RS-232 Connections That WORK! - Connecting Devices or Converters

Connecting two devices using RS-232 sounds pretty basic and simple, but almost every day we
assist a customer to get a converter, isolator or similar RS-232 device working by helping correct
the RS-232 connections. This FAQ will help you correct RS-232 connection problems.
The most common problems are inputs connected to inputs and outputs to outputs. This
happens because there are two types of RS-232 ports, DTE and DCE type, and that the signal
names and pin numbers are the same, but signal flow is opposite!
How Do We Sort Out DTE and DCE Port Connections?
The two ports types are complementary, the Output signals on a DTE port are Inputs to a DCE
port, and Output signals on a DCE port are Inputs to a DTE port. The signal names match each
other and connect pin for pin. Signal flow is in the direction of the arrows. (see figures below)
What devices have DTE type RS -232 ports? A DTE device is "Data Terminal Equipment", this
includes Computers, Serial Printers, PLC's, Video Cameras, Video Recorders, Video Editors, and
most devices which are not used to extend communications. Think COMPUTER for DTE.
What devices have DCE type RS-232 ports? A DCE device is "Data Communications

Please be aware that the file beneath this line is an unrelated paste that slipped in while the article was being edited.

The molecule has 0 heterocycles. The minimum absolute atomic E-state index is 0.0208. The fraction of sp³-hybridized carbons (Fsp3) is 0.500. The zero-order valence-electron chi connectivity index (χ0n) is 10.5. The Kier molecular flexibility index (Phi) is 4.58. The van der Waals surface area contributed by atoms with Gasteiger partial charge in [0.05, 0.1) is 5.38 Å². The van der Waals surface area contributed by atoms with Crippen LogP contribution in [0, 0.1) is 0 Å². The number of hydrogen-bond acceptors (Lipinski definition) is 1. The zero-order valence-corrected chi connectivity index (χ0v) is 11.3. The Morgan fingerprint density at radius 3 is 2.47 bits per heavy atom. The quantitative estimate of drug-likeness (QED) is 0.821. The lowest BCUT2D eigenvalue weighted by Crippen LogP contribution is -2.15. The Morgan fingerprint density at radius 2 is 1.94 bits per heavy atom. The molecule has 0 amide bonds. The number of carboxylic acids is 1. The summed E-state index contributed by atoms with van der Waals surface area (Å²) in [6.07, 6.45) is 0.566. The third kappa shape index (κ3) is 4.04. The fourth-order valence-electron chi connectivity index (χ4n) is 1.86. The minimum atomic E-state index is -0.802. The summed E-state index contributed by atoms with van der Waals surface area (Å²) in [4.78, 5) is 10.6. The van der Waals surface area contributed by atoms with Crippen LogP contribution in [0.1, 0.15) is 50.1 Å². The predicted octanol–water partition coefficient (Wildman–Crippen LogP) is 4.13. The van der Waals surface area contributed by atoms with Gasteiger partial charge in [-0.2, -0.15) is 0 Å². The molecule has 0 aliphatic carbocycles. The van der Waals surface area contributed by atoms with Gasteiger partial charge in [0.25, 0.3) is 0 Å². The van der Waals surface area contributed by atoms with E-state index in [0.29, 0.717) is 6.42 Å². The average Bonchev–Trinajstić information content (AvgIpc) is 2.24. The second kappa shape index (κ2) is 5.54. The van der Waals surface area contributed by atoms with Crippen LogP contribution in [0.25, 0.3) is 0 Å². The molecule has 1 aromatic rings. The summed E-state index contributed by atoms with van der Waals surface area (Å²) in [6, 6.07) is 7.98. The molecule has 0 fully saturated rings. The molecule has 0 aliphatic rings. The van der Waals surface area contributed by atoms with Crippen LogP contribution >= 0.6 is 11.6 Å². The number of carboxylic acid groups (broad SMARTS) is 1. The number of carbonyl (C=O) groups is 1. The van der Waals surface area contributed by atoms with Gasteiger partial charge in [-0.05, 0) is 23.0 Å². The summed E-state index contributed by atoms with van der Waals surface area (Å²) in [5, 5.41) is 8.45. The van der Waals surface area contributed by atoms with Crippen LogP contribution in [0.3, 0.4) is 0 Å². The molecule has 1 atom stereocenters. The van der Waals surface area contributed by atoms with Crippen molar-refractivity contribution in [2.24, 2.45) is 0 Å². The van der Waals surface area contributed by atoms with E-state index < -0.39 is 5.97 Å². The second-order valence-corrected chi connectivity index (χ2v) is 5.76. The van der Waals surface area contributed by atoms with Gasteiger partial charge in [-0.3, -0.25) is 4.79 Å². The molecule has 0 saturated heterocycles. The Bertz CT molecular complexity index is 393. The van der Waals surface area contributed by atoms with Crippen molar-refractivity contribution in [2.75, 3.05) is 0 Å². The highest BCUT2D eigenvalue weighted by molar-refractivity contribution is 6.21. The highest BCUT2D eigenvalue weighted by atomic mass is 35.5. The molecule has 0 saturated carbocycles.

Equipment", this includes devices intended to plug directly into a DTE port, PDA cables, Modems
and devices that extend communications like a modem, such as RS-422, RS-485, or Fiber Optic
converters or Radio Modems. Think MODEM for DCE.
Rule of Thumb: When connecting a DTE device to a DCE device, match the signal names. When
connecting two DTE or DCE devices together, they need a Crossover Cable to route the outputs
of each to the inputs of the other. The cable for two computers simulates modem connections, so
it is commonly called a "Null Modem" cable. (see 232DTE or 9PMMNM adapters)
Are My Devices Wired As DTE or DCE? - How to Check
1. Use Rule of Thumb - If the device plugs into the computer serial port and works normally, the
device is wired as DCE (or the connection cable is a crossover type that makes it work as a
DCE). If the device connects to the computer port using a "null modem" crossover cable, it is
wired as DTE.
2. Use RS-232 Line Tester - A quick and easy way to determine the DTE/DCE port type is to
use a RS-232 line tester such as the 9PMTT. The tester can show the signal state of any
active RS -232 data lines using LED's lighting Red or Green. Active data lines are output from
a device, they may be either High or Low.
Just plug the tester into either of the two devices, see which lines are lit, unplug it, then plug it in
to the other device, see which lines are lit. (see figures).
If the same light (TD or RD) is lit, use a crossover cable or null modem connector that swaps pins
#2 and #3 and the other pins.
If the device is "port powered" check the active side, then plug in the port powered device and
see if other (TD or RD) LED is lit. If not, try swapping the leads with a null modem cable, see if
the other LED now lights. If not, you may not have enough voltage on the handshaking lines of
the port to steal power from.
3. Use DC Voltmeter - The least convenient but still effective method is to use a DC voltmeter